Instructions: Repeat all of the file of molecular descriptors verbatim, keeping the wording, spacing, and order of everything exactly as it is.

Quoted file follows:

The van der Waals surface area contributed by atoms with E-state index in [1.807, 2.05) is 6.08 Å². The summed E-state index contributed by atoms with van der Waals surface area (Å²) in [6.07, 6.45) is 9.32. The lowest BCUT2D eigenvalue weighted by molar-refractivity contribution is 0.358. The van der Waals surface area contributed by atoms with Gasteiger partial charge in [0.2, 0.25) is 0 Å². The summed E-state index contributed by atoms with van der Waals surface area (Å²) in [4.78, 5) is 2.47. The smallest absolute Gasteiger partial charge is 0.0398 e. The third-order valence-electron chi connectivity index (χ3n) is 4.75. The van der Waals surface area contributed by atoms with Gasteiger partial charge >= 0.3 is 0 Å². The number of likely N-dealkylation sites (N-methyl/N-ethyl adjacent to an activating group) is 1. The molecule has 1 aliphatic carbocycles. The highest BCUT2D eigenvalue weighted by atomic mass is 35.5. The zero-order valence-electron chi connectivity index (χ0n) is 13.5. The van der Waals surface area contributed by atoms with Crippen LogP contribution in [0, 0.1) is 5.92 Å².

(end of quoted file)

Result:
The van der Waals surface area contributed by atoms with E-state index in [1.807, 2.05) is 6.08 Å². The summed E-state index contributed by atoms with van der Waals surface area (Å²) in [6.07, 6.45) is 9.32. The lowest BCUT2D eigenvalue weighted by molar-refractivity contribution is 0.358. The van der Waals surface area contributed by atoms with Gasteiger partial charge in [0.2, 0.25) is 0 Å². The summed E-state index contributed by atoms with van der Waals surface area (Å²) in [4.78, 5) is 2.47. The smallest absolute Gasteiger partial charge is 0.0398 e. The third-order valence-electron chi connectivity index (χ3n) is 4.75. The van der Waals surface area contributed by atoms with Gasteiger partial charge >= 0.3 is 0 Å². The number of likely N-dealkylation sites (N-methyl/N-ethyl adjacent to an activating group) is 1. The molecule has 1 aliphatic carbocycles. The highest BCUT2D eigenvalue weighted by atomic mass is 35.5. The zero-order valence-electron chi connectivity index (χ0n) is 13.5. The van der Waals surface area contributed by atoms with Crippen LogP contribution in [0, 0.1) is 5.92 Å².